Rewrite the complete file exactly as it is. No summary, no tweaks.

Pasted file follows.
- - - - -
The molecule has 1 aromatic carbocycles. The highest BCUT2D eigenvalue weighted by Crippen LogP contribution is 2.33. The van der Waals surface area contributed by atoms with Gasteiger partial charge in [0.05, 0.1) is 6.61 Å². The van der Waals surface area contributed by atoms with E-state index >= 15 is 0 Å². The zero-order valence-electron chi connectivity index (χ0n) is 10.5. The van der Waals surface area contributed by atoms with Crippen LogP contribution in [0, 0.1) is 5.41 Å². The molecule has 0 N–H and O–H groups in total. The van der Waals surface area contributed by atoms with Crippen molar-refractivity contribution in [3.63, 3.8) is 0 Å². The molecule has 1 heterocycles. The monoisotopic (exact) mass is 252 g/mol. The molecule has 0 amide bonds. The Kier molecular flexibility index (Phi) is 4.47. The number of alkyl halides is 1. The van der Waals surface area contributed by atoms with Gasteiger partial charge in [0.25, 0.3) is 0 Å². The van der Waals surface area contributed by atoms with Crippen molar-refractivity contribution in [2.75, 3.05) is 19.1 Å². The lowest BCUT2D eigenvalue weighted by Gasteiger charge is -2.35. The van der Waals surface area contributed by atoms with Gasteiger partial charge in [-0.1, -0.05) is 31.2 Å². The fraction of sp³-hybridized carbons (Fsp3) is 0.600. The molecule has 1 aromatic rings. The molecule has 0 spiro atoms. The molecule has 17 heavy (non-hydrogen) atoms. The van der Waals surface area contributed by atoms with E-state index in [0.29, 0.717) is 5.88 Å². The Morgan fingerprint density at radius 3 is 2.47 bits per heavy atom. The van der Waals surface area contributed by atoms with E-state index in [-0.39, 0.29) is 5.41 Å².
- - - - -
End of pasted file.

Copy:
The molecule has 1 aromatic carbocycles. The highest BCUT2D eigenvalue weighted by Crippen LogP contribution is 2.33. The van der Waals surface area contributed by atoms with Gasteiger partial charge in [0.05, 0.1) is 6.61 Å². The van der Waals surface area contributed by atoms with E-state index >= 15 is 0 Å². The zero-order valence-electron chi connectivity index (χ0n) is 10.5. The van der Waals surface area contributed by atoms with Crippen LogP contribution in [0, 0.1) is 5.41 Å². The molecule has 0 N–H and O–H groups in total. The van der Waals surface area contributed by atoms with Crippen molar-refractivity contribution in [3.63, 3.8) is 0 Å². The molecule has 1 heterocycles. The monoisotopic (exact) mass is 252 g/mol. The molecule has 0 amide bonds. The Kier molecular flexibility index (Phi) is 4.47. The number of alkyl halides is 1. The van der Waals surface area contributed by atoms with Gasteiger partial charge in [0.25, 0.3) is 0 Å². The van der Waals surface area contributed by atoms with Crippen molar-refractivity contribution in [2.75, 3.05) is 19.1 Å². The lowest BCUT2D eigenvalue weighted by Gasteiger charge is -2.35. The van der Waals surface area contributed by atoms with Gasteiger partial charge in [-0.1, -0.05) is 31.2 Å². The fraction of sp³-hybridized carbons (Fsp3) is 0.600. The molecule has 1 aromatic rings. The molecule has 0 spiro atoms. The molecule has 17 heavy (non-hydrogen) atoms. The van der Waals surface area contributed by atoms with E-state index in [0.29, 0.717) is 5.88 Å². The Morgan fingerprint density at radius 3 is 2.47 bits per heavy atom. The van der Waals surface area contributed by atoms with E-state index in [-0.39, 0.29) is 5.41 Å².